The History of Cable TV: Part I

The History of Cable TV: Part I

The number of television channels available to today’s consumer is so extensive, it’s hard to believe viewers were once limited to just three networks. Read on to learn how the change occurred. 

Commercial broadcast TV ruled the airwaves for decades, but today, cable offers a seemingly endless variety of niche programming. And it’s been around longer than you might think. 

Community Antennas: The First Cable Systems 

The year 1948 was a tumultuous one. Mahatma Gandhi was assassinated, polio was on the rise, and the Berlin Airlift provided crucial supplies following the Soviet Blockade. But there were innovations that year, too. Porsche, the 33 1/3 LP record, Velcro, the transistor radio, and the Polaroid Land Camera all debuted in 1948.  

Television viewership was also on the rise. In 1948, the number of households that owned TV sets reached one million, up from 5,000 just three years earlier. But the technology was far from perfect: people living in remote or mountainous areas often encountered poor reception from over-the-air television signals.  

To help resolve this problem, community antenna television (CATV) systems were developed nearly simultaneously in Arkansas, Oregon, and Pennsylvania. Antennas were built atop mountains and other high places, where they could receive broadcast signals more easily. These signals were amplified and retransmitted to homes and businesses via coaxial cables, marking the birth of cable TV.  

Commercial Cable Systems Anger Broadcasters 

Early CATV systems were regionally based and received little fanfare until 1950, when Robert Tarlton — owner of a business in Lansford, Pennsylvania, that sold radios and TVs — took a gamble. Television sales were virtually nonexistent because the closest TV stations were in Philadelphia, 65 miles away, and a mountain blocked the signals. 

Tarlton persuaded investors to help him construct a large antenna atop the mountain to pick up the signals from Philadelphia and transmit them to Lansford through cables. Residents paid $125 for installation and a $3 monthly service fee in exchange for high quality broadcasts. Tarlton had created the first commercial cable system that charged a monthly fee, and widespread publicity in periodicals like The New York Times and Newsweek convinced other enterprising individuals to follow suit.  

The Big Three (NBC, ABC, and CBS) viewed cable as a threat and urged the Federal Communications Commission (FCC) to intervene, claiming that cable operators were stealing their signals and charging for them. The FCC ruled that they had no authority to regulate CATV systems since their signals weren’t broadcast over the airwaves.  

Cable flourished in the 1950s as more CATV systems sprang up. In 1952, 70 cable systems served 14,000 subscribers nationwide; a decade later, that number had grown to 800 systems and 850,000 subscribers. Broadcasters continued to cry foul, and the FCC reversed course in 1962, restricting cable operators from importing distant signals. Further regulations prevented cable operators from entering urban markets and competing with broadcast networks. This stunted cable’s growth, except in smaller markets.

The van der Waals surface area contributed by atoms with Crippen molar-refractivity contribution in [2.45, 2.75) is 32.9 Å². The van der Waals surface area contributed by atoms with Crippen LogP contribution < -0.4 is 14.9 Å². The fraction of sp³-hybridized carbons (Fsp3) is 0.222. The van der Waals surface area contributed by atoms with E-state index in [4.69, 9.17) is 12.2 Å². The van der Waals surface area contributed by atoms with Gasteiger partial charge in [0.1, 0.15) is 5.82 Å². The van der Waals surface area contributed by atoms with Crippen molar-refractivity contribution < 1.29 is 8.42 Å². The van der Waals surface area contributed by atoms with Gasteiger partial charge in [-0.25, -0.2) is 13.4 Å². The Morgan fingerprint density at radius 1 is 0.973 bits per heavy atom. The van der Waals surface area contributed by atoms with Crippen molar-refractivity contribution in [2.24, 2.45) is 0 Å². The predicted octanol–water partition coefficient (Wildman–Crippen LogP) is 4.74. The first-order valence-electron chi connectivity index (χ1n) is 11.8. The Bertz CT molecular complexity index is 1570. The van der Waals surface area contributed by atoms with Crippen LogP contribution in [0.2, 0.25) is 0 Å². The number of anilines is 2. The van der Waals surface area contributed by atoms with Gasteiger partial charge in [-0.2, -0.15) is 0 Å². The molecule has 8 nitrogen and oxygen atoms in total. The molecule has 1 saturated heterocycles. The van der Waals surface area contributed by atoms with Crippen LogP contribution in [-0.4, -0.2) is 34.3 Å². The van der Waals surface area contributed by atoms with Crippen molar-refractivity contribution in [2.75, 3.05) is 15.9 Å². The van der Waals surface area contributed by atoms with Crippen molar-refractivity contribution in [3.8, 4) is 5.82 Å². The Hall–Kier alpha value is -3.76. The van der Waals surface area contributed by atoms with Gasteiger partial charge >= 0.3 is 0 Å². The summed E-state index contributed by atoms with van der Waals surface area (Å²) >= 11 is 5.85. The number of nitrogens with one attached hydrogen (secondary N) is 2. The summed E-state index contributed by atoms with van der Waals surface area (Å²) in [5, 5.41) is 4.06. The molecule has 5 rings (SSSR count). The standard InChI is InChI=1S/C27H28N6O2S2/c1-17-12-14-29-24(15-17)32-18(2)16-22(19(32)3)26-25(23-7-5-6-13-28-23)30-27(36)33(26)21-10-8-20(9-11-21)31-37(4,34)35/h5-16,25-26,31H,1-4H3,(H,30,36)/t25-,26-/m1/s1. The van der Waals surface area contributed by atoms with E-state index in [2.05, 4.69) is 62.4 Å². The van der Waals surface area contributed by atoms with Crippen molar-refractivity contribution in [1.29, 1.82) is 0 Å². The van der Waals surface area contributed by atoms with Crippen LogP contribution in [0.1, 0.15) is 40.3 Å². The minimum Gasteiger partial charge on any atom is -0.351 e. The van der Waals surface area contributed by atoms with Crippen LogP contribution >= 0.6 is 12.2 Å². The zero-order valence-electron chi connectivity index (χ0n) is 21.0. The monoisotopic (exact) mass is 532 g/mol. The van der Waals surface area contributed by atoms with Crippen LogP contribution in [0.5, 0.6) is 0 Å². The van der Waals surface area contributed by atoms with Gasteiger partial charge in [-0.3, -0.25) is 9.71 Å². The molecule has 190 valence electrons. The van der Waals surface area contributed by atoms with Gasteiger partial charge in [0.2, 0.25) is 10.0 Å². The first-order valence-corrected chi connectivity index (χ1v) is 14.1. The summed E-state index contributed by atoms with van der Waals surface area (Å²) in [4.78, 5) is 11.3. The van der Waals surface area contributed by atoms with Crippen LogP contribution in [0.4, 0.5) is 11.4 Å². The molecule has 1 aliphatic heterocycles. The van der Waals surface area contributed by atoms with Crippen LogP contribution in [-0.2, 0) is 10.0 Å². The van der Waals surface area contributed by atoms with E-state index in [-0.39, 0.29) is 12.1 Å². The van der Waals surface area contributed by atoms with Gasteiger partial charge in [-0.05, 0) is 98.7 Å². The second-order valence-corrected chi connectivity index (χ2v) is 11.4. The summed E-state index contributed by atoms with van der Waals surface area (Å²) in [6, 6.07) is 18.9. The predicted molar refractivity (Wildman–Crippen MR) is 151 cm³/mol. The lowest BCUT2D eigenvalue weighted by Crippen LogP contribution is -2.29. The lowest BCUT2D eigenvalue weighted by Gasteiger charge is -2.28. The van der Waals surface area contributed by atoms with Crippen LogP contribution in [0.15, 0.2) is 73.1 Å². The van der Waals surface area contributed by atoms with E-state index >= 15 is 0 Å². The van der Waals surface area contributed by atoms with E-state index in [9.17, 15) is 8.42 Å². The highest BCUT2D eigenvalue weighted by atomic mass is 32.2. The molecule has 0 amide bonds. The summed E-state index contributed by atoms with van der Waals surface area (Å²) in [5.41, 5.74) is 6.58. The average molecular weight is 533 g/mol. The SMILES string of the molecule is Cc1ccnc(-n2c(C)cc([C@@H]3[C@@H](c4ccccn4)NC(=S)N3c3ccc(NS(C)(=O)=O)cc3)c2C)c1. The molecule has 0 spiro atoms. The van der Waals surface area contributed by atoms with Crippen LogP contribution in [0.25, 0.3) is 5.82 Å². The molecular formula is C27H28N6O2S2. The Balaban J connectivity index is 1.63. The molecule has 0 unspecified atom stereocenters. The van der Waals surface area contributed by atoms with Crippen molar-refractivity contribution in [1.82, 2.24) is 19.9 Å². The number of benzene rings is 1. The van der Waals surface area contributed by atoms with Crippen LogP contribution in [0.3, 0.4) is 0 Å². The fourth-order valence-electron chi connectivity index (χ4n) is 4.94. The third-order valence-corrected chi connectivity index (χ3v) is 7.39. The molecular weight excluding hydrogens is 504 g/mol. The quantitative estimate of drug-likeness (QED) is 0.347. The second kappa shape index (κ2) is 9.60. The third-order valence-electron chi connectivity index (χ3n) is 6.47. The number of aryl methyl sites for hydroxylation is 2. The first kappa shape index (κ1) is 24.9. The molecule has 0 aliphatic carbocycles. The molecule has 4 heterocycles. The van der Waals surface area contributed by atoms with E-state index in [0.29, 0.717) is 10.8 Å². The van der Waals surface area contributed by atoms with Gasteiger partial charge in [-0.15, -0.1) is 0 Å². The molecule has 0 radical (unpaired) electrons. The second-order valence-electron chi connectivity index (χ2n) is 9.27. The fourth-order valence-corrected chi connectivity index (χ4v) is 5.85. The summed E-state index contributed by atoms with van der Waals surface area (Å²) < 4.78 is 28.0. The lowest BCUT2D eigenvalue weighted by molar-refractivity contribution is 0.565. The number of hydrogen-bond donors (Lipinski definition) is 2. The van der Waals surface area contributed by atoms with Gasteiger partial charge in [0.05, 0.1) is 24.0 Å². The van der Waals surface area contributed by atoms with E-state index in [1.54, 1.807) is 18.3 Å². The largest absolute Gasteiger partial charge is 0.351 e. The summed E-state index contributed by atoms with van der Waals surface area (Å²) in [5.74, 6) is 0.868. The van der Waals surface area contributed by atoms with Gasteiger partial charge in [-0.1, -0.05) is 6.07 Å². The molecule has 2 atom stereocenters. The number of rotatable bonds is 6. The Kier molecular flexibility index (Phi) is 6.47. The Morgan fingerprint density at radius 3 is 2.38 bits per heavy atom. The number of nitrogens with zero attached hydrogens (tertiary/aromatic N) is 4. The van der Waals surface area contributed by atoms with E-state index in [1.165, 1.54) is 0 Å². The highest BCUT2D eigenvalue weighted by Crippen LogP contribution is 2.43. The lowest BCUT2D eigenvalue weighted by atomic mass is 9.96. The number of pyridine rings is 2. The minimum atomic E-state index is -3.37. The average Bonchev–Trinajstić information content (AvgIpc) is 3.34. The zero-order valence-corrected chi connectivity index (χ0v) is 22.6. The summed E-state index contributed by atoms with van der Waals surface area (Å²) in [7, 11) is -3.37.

Deregulation & The Expansion of Cable  

By 1970, 2,500 cable TV systems served 4.5 million subscribers. Facing public pressure to relax rules limiting growth, the FCC began revising its policies in 1972 by allowing cable operators to import distant signals once again. This loosening of restrictions encouraged a pair of cable television executives to launch Home Box Office (HBO), the nation’s first pay-TV network, that year. HBO offered movies and special events to subscribers on the East Coast.  

HBO took advantage of a 1975 ruling permitting the use of satellites for TV broadcasting and began distributing its signals nationwide, which local cable operators captured with dish-shaped antennas and delivered through coaxial cable. As HBO’s popularity grew, so too did its influence. The network challenged the FCC in court and got even more of the restrictions overturned, including the ability to enter urban markets.  

With even fewer limitations, the cable industry exploded. Entrepreneurs like Ted Turner created national cable networks with innovative programming. WTBS, ESPN, CNN, and MTV emerged as pioneering cable networks.  

By the mid-1980s, 6,600 systems served 40 million subscribers. The number of cable networks grew from 28 in 1980 to 79 in 1990. Deregulation of the cable industry was essentially complete when the Cable Communications Policy Act of 1984 removed most of the remaining restrictions. Cable networks began competing directly with broadcast networks, and the quality of original cable programming improved greatly. It’s a far cry from the days when a mountain could prevent you from enjoying Howdy Doody!

After a decade of strong growth, the 1990s brought new challenges … and new opportunities.
READ “The History of Cable TV: Part II” to learn how cable evolved for the new millennium.

Sources: Some information for this article was provided by online articles from,,, Wikipedia, and  


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